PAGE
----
About Actemra/RoActemra (tocilizumab)
Actemra/RoActemra is the only approved anti-IL-6 receptor biologic, available in both intravenous (IV) and subcutaneous formulations, for the treatment of adult patients with moderate to severe active rheumatoid arthritis (RA). Actemra/RoActemra can be used alone or with methotrexate (MTX) in adults who are intolerant to, or have failed to respond to, other anti-rheumatic medications. In the most recent update to the European League Against Rheumatism (EULAR) RA management guidelines, Actemra/RoActemra is highlighted as the only biologic that has been repeatedly demonstrated to be superior as a monotherapy over MTX or other conventional disease-modifying antirheumatic drugs (DMARDs). Actemra/RoActemra IV formulation is approved in most major countries for polyarticular juvenile idiopathic arthritis (pJIA) and systemic juvenile idiopathic arthritis (sJIA) in children two years of age and older. In Europe, Actemra/RoActemra is also approved for use in patients with severe, active and progressive RA who previously have not been treated with MTX. Actemra/RoActemra is part of a co-development agreement with Chugai Pharmaceutical Co., Ltd and has been approved in Japan since April 2005. Actemra/RoActemra is approved in more than 100 countries worldwide.
About Roche in Immunology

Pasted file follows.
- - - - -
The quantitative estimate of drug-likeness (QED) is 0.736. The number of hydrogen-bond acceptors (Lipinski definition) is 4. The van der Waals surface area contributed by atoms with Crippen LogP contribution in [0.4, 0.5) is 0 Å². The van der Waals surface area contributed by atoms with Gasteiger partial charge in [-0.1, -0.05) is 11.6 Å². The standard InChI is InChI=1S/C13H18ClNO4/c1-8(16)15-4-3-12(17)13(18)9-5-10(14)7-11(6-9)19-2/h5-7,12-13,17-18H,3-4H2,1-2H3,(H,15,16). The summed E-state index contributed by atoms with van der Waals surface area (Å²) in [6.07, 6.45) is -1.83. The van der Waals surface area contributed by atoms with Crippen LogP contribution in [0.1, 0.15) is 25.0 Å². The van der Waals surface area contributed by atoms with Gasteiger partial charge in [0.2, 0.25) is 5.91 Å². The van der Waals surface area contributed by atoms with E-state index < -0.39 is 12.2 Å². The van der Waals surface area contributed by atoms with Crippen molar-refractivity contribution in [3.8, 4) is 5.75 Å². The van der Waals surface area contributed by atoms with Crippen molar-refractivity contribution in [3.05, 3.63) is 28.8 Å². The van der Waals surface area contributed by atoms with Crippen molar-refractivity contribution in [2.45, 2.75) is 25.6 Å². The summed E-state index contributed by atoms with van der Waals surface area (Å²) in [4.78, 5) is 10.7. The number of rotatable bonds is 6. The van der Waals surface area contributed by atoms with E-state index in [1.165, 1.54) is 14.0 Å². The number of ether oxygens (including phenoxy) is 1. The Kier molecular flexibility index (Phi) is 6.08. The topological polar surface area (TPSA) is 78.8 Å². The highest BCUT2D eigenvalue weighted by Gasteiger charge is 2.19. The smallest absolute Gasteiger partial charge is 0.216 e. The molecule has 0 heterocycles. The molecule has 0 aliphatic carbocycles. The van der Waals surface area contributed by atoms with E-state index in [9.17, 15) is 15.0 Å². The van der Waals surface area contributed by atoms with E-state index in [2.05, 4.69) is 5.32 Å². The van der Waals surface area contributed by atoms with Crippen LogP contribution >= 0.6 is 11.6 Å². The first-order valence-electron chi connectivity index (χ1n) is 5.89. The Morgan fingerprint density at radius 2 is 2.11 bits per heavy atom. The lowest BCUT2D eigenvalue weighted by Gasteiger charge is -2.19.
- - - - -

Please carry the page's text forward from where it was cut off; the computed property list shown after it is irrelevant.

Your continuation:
The Roche Group’s immunology medicines include rheumatoid arthritis treatments MabThera /Rituxan (rituximab) and Actemra/RoActemra (tocilizumab), Xolair (omalizumab) in asthma, Pulmozyme (dornase alfa) for cystic fibrosis and Esbriet (pirfenidone) for idiopathic pulmonary fibrosis (IPF). In addition, MabThera is approved for the treatment of certain types of small-vessel vasculitis. Roche’s late-stage pipeline includes etrolizumab in inflammatory bowel disease (IBD), and lebrikizumab in severe asthma, atopic dermatitis and IPF.
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Roche is the world’s largest biotech company, with truly differentiated medicines in oncology, immunology, infectious diseases, ophthalmology and diseases of the central nervous system. Roche is also the world leader in in vitro diagnostics and tissue-based cancer diagnostics, and a frontrunner in diabetes management. The combined strengths of pharmaceuticals and diagnostics under one roof have made Roche the leader in personalised healthcare – a strategy that aims to fit the right treatment to each patient in the best way possible.
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1.Bhat S, et al. Giant cell arteritis. Midlife and Beyond, GM. Rheumatology 2010; 071-079.
2. Eamonn M, et al. Polymyalgia Rheumatica and Giant Cell Arteritis, Rheumatology and Immunology, Section 13: 1147-1151
3. Borchers A.T., et al. Giant cell arteritis: A review of classification, pathophysiology, geoepidemiology and treatment. Autoimmunity Reviews. 11 (2012): A544-5554
4. Ponte C, et al. Giant cell arteritis: Current treatment and management. World J Clin Cases 2015;3(6):484-94.
5. Lawrence C, et al. Estimates of the prevalence of arthritis and selected musculoskeletal disorders in the United States. Arthritis & Rheum 1998;41:778-99
6. Noltorp S, et al. High incidence of polymyalgia rheumatica and giant cell arteritis in a Swedish community. Clin Exp Rheumatol 1991;9:351-5